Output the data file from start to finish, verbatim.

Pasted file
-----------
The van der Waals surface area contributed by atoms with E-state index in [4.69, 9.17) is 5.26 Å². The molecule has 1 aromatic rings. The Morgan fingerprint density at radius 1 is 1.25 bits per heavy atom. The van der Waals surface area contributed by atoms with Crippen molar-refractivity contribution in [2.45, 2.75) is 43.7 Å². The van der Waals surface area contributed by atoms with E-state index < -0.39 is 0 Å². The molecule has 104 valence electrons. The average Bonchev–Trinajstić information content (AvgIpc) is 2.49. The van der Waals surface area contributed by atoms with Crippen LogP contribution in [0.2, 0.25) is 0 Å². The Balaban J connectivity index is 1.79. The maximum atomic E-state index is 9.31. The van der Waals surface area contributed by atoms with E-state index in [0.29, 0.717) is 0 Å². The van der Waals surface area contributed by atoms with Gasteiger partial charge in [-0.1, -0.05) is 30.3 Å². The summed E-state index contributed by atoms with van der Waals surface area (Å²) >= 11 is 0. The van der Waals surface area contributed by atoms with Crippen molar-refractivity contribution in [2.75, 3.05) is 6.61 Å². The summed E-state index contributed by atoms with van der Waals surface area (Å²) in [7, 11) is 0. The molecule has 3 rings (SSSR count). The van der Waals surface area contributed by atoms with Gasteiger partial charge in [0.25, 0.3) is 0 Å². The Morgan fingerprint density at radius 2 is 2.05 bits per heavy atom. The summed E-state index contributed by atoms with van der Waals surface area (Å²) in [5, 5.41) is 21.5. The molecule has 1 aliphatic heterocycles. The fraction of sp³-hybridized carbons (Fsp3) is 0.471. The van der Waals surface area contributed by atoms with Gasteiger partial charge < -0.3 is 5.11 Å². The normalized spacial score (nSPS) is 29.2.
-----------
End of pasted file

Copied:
The van der Waals surface area contributed by atoms with E-state index in [4.69, 9.17) is 5.26 Å². The molecule has 1 aromatic rings. The Morgan fingerprint density at radius 1 is 1.25 bits per heavy atom. The van der Waals surface area contributed by atoms with Crippen molar-refractivity contribution in [2.45, 2.75) is 43.7 Å². The van der Waals surface area contributed by atoms with E-state index < -0.39 is 0 Å². The molecule has 104 valence electrons. The average Bonchev–Trinajstić information content (AvgIpc) is 2.49. The van der Waals surface area contributed by atoms with Crippen LogP contribution in [0.2, 0.25) is 0 Å². The Balaban J connectivity index is 1.79. The maximum atomic E-state index is 9.31. The van der Waals surface area contributed by atoms with E-state index in [0.29, 0.717) is 0 Å². The van der Waals surface area contributed by atoms with Gasteiger partial charge in [-0.1, -0.05) is 30.3 Å². The summed E-state index contributed by atoms with van der Waals surface area (Å²) >= 11 is 0. The van der Waals surface area contributed by atoms with Crippen molar-refractivity contribution in [2.75, 3.05) is 6.61 Å². The summed E-state index contributed by atoms with van der Waals surface area (Å²) in [7, 11) is 0. The molecule has 3 rings (SSSR count). The van der Waals surface area contributed by atoms with Gasteiger partial charge in [0.25, 0.3) is 0 Å². The Morgan fingerprint density at radius 2 is 2.05 bits per heavy atom. The summed E-state index contributed by atoms with van der Waals surface area (Å²) in [5, 5.41) is 21.5. The molecule has 1 aliphatic heterocycles. The fraction of sp³-hybridized carbons (Fsp3) is 0.471. The van der Waals surface area contributed by atoms with Gasteiger partial charge < -0.3 is 5.11 Å². The normalized spacial score (nSPS) is 29.2.